wed 20/06/2018

Hotel Salvation review - a moving meditation on the end | reviews, news & interviews

Hotel Salvation review - a moving meditation on the end

Hotel Salvation review - a moving meditation on the end

A tale of father and son told in impressive Indian cinema debut

A perspective on eternity: Rajiv (Adil Hussain) with his father, Daya (Lalit Behl)

There’s a rare combination of the sacred and the secular in Shubhashish Bhutiani’s debut feature Hotel Salvation (Mukti Bhawan). The young Indian director developed the film through a Venice festival production support programme awarded on the strength of his short film Kush, a prize-winner in 2013, and the combination of different worlds and talents that development process must have involved has worked very well indeed. There’s a rich and moving sense of atmosphere to Bhutiani’s tale of life and death – or, more exactly, the moment when life comes to an end, and a different dimension opens – as well as a father-son relationship that offers an incisive perspective on the values of contemporary India.

Representing an older, almost timeless world is Daya (Lalit Behl). At 77, he’s living his life out peacefully with his family, son Rajiv (Adil Hussain) and his wife and daughter. In contrast, the world of the younger generation is anchored in the stressed routines of the quotidian, particularly for Rajiv, a salaryman who seems always to be up against deadlines, as well as the pressures of an office swamped in paperwork. It makes for a degree of friction at home.

That certainly doesn’t mean the old man can’t be infuriating 

But the drama really starts when, out of the blue, Daya announces to his family that he has had a dream that convinced him that his end is near, and that he wants to make a final pilgrimage to die in the holy city of Varanasi. Ahead of that, he ritually donates a calf at the temple, another natural, traditional episode in the wider rhythm of eternity.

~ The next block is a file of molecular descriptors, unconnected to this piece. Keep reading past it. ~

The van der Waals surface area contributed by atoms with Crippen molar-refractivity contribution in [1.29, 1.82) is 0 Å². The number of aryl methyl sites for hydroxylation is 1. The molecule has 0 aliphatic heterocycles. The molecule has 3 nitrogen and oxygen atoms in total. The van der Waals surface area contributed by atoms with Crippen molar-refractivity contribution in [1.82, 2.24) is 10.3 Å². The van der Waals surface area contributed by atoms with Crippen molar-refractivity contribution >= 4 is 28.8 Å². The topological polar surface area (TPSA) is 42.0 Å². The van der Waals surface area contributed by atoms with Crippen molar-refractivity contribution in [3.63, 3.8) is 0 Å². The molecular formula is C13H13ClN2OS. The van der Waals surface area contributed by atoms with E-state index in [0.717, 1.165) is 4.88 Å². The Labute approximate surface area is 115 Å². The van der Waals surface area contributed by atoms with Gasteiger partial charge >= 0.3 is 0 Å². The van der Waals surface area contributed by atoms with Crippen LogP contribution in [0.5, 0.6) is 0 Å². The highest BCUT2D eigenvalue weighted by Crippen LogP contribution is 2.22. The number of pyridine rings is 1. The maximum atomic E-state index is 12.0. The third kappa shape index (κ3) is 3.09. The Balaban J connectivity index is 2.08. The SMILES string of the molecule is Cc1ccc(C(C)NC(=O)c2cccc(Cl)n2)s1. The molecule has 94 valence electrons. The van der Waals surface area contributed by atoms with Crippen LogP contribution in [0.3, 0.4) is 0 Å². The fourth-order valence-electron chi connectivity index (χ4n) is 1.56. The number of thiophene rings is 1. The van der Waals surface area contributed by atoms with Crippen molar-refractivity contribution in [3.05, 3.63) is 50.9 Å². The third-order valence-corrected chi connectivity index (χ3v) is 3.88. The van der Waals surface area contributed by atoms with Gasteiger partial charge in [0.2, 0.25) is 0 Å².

Rajiv has permission from his boss to accompany his father to Varanasi, for a notional period at least, although he is still hassled over the phone all the time. They check in at the titular Hotel Salvation, and Bhutiani delights us with some of the other characters in residence. The establishment is run by the eccentric Mishraji, who believes that he knows when each of his residents will die: there’s a limit of 15 days for a stay, though it’s a restriction that in due course will be nicely waived.

The other guests may be waiting for the end, but that doesn’t stop them enjoying more everyday routines, among which is an unlikely evening television show titled Flying Saucer. Daya establishes a particular bond with Vimla (Navnindra Behl), a widow who had accompanied her late husband here years ago and has stayed on ever since. There’s much affectionate humour in their interaction: there’s a moment when Daya appears to be on his deathbed, surrounded by mourners and musicians, with Vimla trying to catch his last words. “What did he say?” a musician asks. “That you sing in tune, please,” she replies.

As father and son explore their surroundings, including the sacred river and the ghats that lead down to its banks, they begin to understand one another better; Rajiv comes to reappraise the values of the world by which he has allowed himself to become so absorbed. That doesn’t mean the old man can’t be infuriating – indeed, on occasions he almost seems to relish being just that. But the rhythm of life feels timeless, and Daya in fact appears in better health than ever.

Resist any easy parallels to The Best Exotic Marigold Hotel: Bhutiani directs with great subtlety, drawing out nuances that barely need to be verbalised (if a screen association is necessary, there are resonances with Alexander Payne’s Nebraska). The budget of Hotel Salvation can’t have been large, but the director and his cinematographers Michael McSweeney and David Huwiler relish the different contrasts of light on stone and water, as well as the bright colours of place and attire. Hotel Salvation is a film of great tenderness, one that relishes the details of physical reality, even while acknowledging that leaving all behind is the most natural, even essential thing of all.

Overleaf: watch the trailer for Hotel Salvation

As father and son explore their surroundings, they gradually begin to understand one another better


Editor Rating: 
Average: 4 (1 vote)

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